When it comes to feeding a diabetic dog, there are some rules that we must follow, starting with which foods to avoid and which, instead, must necessarily be present.
There are several diseases and disorders that, a priori, we tend not to associate with the animal world. However, nothing is further from reality: an example is represented by diabetes in dogs. When it comes to feeding a diabetic dog there are some rules to follow if we want to make sure that our pet can live with his disease in the best possible way.
Diabetic dog: how to diagnose
Just like humans, canine diabetes is due to a defect in insulin production. This hormone is responsible for ensuring that glucose (the main source of energy for cells) is transported and processed in the correct way.
Whether it is because the body is unable to synthesize insulin, or because it cannot use it, the direct consequence of this is a build-up of glucose in the bloodstream. This phenomenon causes the cells not to have enough energy to perform their tasks , in addition to raising the level of sugar in the blood above normal levels.
Middle-aged or older dogs are those with a greater predisposition to suffer from diabetes . Additionally, there are some breeds that exhibit a greater propensity than others. In any case, the symptoms are the same:
- Our dog drinks water very often and, consequently, urinates very frequently.
- Has an increase in appetite.
- He looks tired and drowsy.
If your veterinarian has confirmed the diagnosis of diabetes in your pet, he will certainly provide you with some dietary rules that you will need to introduce into his daily diet.
Presence of fiber in the diet of a diabetic dog
One of the components that must be part of a diabetic dog’s diet is fiber. This component, when taken in large quantities, acts as a “brake”, preventing glucose levels from rising upwards during the process of breaking down carbon hydrates .
Among the foods that have a high content of dietary fiber , we find cereals (rice, wheat or oats) and soy. However, excess fiber can cause intestinal problems for our pet and, consequently, moderate consumption is recommended.
If the vet deems it convenient, we can supplement this high-fiber diet with the intake of vitamins B-6, E and C : in fact, they too help to keep glucose levels under control.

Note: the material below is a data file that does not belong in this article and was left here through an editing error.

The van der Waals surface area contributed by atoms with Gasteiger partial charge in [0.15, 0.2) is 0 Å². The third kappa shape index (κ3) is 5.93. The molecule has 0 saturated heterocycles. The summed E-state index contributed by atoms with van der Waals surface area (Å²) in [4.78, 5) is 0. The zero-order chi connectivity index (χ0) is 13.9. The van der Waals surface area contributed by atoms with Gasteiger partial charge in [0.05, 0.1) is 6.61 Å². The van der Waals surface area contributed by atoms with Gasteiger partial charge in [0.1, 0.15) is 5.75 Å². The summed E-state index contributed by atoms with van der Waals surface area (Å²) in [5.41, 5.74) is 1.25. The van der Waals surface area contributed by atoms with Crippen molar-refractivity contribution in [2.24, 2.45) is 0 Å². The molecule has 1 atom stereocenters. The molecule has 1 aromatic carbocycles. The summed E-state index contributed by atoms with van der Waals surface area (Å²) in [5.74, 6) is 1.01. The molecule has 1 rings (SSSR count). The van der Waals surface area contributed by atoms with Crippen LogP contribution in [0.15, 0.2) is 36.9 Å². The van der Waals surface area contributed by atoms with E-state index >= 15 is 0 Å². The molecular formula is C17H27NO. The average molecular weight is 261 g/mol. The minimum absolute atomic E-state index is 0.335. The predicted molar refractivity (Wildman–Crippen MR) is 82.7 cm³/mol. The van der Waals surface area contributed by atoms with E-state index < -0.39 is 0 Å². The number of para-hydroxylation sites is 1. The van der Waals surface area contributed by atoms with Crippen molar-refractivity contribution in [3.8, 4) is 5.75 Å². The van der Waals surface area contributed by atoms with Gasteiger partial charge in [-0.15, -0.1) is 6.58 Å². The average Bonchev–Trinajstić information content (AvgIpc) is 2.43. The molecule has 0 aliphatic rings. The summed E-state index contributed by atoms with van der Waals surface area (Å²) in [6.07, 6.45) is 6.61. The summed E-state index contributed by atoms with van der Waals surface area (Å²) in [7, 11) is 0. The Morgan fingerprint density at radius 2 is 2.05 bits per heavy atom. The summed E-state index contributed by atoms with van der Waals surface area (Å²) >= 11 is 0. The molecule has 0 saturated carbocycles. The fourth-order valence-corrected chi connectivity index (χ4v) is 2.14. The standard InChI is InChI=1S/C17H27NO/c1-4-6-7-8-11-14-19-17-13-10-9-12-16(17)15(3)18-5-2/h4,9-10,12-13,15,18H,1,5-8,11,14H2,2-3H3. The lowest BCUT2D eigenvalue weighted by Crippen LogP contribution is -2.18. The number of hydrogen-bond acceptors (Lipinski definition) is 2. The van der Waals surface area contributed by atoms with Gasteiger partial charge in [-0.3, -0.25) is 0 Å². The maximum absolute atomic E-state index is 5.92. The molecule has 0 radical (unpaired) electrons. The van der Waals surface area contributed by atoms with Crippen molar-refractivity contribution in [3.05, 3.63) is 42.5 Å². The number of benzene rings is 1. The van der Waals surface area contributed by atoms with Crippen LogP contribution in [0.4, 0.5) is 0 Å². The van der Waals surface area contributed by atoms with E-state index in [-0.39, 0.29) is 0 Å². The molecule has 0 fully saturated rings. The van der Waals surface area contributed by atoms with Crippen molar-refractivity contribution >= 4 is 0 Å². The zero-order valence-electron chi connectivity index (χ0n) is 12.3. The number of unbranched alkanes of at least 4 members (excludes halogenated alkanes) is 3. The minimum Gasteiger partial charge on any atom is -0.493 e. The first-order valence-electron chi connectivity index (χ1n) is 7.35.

Foods that must be avoided
Among the foods that must disappear (or reduce in their proportions) from the diet of the diabetic dog, there are those that contain easily assimilable carbon hydrates and sugars. These types of compounds are present in some food colors and quickly turn into glucose, which will continue to build up.
If you plan on rewarding your dog with a snack, first make sure it does not contain this type of sugar. In addition, you must also pay attention to the fruits, because some contain large amounts of fructose , another type of easily assimilated sugar.
Some useful tips
When we talk about diet, we are not referring exclusively to its content. In the case of diabetic dogs, “when” and “how much” are also important. A good choice is to divide our pet’s daily diet into smaller rations and to always respect a certain time.
This will make digestion easier for the dog, helping the correct absorption of glucose. However, if you have any doubts about which diet to give your dog, you can also resort to feed specifically designed for diabetic animals.
Another aspect that marks a point in favor of your pet’s health is exercise, as long as it is constant and moderate. In this case, the exercise must always follow the same regularity as the feeding. In this way, physical activity will help ensure that glucose levels are always kept constant.
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